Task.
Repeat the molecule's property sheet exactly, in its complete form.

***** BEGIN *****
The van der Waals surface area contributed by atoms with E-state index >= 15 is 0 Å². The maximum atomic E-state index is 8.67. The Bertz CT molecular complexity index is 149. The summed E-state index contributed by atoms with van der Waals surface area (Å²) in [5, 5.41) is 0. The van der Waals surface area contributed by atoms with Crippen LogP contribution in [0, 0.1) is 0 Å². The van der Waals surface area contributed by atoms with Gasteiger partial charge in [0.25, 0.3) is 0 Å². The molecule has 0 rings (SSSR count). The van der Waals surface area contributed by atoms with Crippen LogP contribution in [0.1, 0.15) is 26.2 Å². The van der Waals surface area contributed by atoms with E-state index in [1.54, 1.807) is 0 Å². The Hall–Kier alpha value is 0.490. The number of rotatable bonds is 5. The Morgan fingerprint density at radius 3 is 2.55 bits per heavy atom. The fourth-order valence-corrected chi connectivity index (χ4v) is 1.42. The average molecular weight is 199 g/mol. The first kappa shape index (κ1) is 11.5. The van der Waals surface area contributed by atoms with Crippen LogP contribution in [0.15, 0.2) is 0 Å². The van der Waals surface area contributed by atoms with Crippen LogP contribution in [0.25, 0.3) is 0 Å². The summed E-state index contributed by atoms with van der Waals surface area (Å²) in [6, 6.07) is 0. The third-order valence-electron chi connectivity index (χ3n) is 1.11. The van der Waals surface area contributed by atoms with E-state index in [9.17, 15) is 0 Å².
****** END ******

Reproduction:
The van der Waals surface area contributed by atoms with E-state index >= 15 is 0 Å². The maximum atomic E-state index is 8.67. The Bertz CT molecular complexity index is 149. The summed E-state index contributed by atoms with van der Waals surface area (Å²) in [5, 5.41) is 0. The van der Waals surface area contributed by atoms with Crippen LogP contribution in [0, 0.1) is 0 Å². The van der Waals surface area contributed by atoms with Gasteiger partial charge in [0.25, 0.3) is 0 Å². The molecule has 0 rings (SSSR count). The van der Waals surface area contributed by atoms with Crippen LogP contribution in [0.1, 0.15) is 26.2 Å². The van der Waals surface area contributed by atoms with E-state index in [1.54, 1.807) is 0 Å². The Hall–Kier alpha value is 0.490. The number of rotatable bonds is 5. The Morgan fingerprint density at radius 3 is 2.55 bits per heavy atom. The fourth-order valence-corrected chi connectivity index (χ4v) is 1.42. The average molecular weight is 199 g/mol. The first kappa shape index (κ1) is 11.5. The van der Waals surface area contributed by atoms with Crippen LogP contribution in [0.15, 0.2) is 0 Å². The van der Waals surface area contributed by atoms with Crippen LogP contribution in [0.25, 0.3) is 0 Å². The summed E-state index contributed by atoms with van der Waals surface area (Å²) in [6, 6.07) is 0. The third-order valence-electron chi connectivity index (χ3n) is 1.11. The van der Waals surface area contributed by atoms with E-state index in [9.17, 15) is 0 Å².